Urea electrolysis offers a cost-effective way of producing green hydrogen as it requires considerably less energy than conventional water electrolysis. It replaces the energy-intensive oxygen evolution reaction of water splitting with a more thermodynamically favorable urea oxidation reaction (UOR). Low-cost, earth-abundant nickel (Ni)-based catalysts are widely used in this process.
However, the main challenge associated with urea oxidation is retaining the prolonged activity of the catalyst as the strong adsorption of the reactive intermediate (COx) on the active site, referred to as catalyst poisoning, causes activity loss.
In nickel oxide-based UOR electrocatalysts, enhancing Ni3+ active species (NiO(OH)) is one of the effective ways to improve the activity.
Alex C, Gaurav Shukla, Muhammed Safeer N. K., and Neena S John from the Centre for Nano and Soft Matter Sciences (CeNS), an autonomous institute of the Department of Science & Technology, Govt. of India, have explored different electrocatalysts for electro-oxidation of urea in an alkaline media (KOH) and shown that surface-defective NiO and Ni2O3 systems having more Ni3+ ions are more efficient electrocatalysts than conventional NiO. With Ni2O3 catalyst, they found the UOR activity to be almost six times higher than with the conventional NiO electrocatalyst.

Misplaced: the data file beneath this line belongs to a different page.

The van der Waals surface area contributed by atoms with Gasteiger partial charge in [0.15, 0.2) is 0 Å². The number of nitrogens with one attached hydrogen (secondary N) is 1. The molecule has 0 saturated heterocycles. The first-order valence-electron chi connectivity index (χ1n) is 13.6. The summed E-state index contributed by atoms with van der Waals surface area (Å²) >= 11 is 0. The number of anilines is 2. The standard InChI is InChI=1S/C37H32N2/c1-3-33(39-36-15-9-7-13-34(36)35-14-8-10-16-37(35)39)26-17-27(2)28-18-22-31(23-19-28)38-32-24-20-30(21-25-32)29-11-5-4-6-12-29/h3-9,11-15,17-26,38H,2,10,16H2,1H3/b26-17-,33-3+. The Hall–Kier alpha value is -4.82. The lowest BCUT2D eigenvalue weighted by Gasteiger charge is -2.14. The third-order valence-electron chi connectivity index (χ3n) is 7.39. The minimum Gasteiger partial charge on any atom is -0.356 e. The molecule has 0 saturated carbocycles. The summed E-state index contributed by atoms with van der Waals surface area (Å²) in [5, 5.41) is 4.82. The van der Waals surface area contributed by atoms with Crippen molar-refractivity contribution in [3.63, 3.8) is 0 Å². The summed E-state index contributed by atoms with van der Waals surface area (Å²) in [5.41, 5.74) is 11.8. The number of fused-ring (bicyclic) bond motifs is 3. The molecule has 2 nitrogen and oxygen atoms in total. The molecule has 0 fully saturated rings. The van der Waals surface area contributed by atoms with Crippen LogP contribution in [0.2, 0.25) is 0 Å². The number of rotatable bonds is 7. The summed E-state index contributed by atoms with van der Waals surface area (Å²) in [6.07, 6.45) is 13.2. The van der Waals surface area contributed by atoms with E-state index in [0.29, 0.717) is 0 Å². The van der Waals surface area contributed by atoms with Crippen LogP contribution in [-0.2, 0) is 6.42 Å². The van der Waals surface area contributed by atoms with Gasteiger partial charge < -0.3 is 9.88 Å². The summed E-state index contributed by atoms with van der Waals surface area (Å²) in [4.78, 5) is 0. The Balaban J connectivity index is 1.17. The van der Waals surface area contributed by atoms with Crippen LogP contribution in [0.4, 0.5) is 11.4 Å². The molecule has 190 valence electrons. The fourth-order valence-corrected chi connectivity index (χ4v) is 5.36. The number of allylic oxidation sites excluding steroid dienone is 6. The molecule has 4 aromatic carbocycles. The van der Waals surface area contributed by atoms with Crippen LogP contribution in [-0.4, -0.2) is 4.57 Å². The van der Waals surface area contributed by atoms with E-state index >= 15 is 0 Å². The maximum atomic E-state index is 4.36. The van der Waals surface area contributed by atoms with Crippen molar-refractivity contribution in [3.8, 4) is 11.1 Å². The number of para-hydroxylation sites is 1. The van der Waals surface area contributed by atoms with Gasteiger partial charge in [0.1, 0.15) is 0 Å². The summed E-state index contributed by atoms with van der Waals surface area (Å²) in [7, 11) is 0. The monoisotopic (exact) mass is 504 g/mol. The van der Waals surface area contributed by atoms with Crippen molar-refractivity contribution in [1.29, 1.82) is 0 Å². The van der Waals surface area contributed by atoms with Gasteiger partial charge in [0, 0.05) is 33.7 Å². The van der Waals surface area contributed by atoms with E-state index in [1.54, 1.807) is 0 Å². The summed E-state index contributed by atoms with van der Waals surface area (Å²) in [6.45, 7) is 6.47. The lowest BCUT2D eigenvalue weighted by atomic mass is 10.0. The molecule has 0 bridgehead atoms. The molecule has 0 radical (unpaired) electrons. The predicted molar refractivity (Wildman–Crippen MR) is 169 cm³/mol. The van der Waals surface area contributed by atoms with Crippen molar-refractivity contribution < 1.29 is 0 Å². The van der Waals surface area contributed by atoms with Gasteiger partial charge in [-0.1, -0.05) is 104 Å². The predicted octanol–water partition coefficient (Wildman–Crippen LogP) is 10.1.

In their study, Ni2O3 showed retention of 70% UOR performance even after 25 hours at an average current density of 25 mA cm−2, whereas the NiO system lost 50% of its activity within 10 hours even at a low current density of 5.1 mA cm−2.
“The efficient and sustained UOR activity of Ni2O3 can be correlated with the highly tolerant Ni3+ ions in the Ni2O3 system towards COx poisoning compared to the tolerance of NiO, as proved by impedance studies,” said the researchers in their work published in the ‘Journal of Materials Chemistry A.’
The scientists used high-energy electron beams to produce surface-defective unsaturated Ni sites in NiO (e-NiO). Their study revealed that e-NiO prefers direct mechanism of urea electro-oxidation due to strong adsorption of urea molecule, whereas NiO favors indirect mechanism with low activity. Further, the prominent electrocatalyst poison COx could be removed by adjusting the molar ratio of KOH and urea with improved kinetics.
Alex and Gaurav opine that the e-beam treatment is an effective way to produce a large number of coordinatively unsaturated active sites on electrocatalysts. It was observed that these generated sites effectively adsorb urea and favor direct urea electro-oxidation mechanism (UOR).
Safeer researched another Ni3+ oxide system (Ni2O3), revealing that active species Ni3+O(OH) on Ni2O3 possess high COx tolerance than NiO. The active species of high-valent Ni oxide system has a profound effect on catalyst activity.
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Why would you consider manufacturing hydrogen from urea, unless you intend to source the urea from animal produced urine. An unlikely scenario. Urea is manufactured from ammonia and carbon dioxide, while ammonia is manufactured from nitrogen and hydrogen.
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